Measured and precise. Reflective and kind. The artistry in C. Dale Young’s poems resonate with his “real” job. Young is a physician–an oncology radiologist–and has said that because of the demands of his work, he only writes four or five poems a year and works continuously on them until they are complete. His commitment and sustained focus comes through in the poems—you hear the care he has given them and they feel contained and whole.
Many of C. Dale Young’s poems directly address his work as a physician. The interior view of a physician is not a perspective we are afforded very often—we think of doctors almost as things there to serve us and in our times of need, we can forget that while they are caring for us and our loved ones, they are also having a human experience themselves. Technically, the poems play with repetition of rhyme, line fragments and the ends of lines. This repetition gives the reader a chance to revisit the same territory through the course of a poem and to emphasize the importance of what might seem small details. “Torn,” the title poem for Young’s 2011 book, tells of a doctor giving stitches to young man after a hate-crime beating. The opening stanza follows:
There was the knife and the broken syringe
then the needle in my hand, the Tru-Cut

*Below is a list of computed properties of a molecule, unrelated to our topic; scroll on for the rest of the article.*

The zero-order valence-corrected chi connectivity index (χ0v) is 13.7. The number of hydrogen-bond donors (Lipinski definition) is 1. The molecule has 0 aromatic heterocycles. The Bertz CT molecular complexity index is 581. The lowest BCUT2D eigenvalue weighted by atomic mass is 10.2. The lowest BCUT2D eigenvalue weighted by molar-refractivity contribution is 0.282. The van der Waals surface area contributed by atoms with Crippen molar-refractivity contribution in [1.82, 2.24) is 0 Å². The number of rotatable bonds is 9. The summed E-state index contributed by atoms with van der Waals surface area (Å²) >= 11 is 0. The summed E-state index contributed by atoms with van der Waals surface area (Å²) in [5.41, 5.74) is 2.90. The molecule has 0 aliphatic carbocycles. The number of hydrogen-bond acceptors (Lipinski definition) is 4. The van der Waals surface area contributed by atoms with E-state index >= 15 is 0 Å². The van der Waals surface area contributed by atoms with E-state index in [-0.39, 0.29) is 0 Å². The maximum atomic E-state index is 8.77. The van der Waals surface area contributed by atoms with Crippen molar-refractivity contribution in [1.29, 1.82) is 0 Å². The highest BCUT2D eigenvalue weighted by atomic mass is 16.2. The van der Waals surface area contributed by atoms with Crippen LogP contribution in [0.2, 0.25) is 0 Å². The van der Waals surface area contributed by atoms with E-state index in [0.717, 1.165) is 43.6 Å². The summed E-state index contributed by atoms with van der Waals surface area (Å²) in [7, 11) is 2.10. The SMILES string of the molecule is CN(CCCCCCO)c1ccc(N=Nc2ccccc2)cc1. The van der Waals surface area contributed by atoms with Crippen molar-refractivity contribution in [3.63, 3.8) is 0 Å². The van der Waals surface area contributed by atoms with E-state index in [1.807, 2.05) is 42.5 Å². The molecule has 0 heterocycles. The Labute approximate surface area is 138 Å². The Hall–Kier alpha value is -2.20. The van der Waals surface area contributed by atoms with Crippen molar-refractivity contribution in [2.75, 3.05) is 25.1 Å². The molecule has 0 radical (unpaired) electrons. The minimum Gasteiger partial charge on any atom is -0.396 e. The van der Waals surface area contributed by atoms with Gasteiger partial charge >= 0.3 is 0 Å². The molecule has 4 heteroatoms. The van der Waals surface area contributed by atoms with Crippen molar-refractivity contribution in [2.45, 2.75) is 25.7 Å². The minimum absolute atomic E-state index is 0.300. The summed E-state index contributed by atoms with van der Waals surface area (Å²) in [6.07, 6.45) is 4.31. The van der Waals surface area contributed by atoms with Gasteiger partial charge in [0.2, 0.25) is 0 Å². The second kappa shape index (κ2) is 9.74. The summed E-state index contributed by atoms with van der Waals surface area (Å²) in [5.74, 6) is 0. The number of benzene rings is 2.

followed by the night-blue suture.
Throughout the remainder of the tightly composed poem, “the needle and the night-blue suture trailing behind it” reappears. And there is a turn in the poems’ voice, where the narrator takes over and reveals the extra care he provides:
Even though I knew there were others to be seen,
I sat there and slowly threw each stitch.
There were always others to be seen. There was
always the bat and the knife…
The intention and focus of the speaker amidst a troubling reality, is resonant with Young’s intentionality as a poet. In interviews, he is equally thoughtful and careful. There doesn’t seem to be a single wasted utterance or half-conceived thought. We look forward to welcoming C. Dale Young to the Festival for the first time. You can find more of his poems on his website and at The Poetry Foundation.
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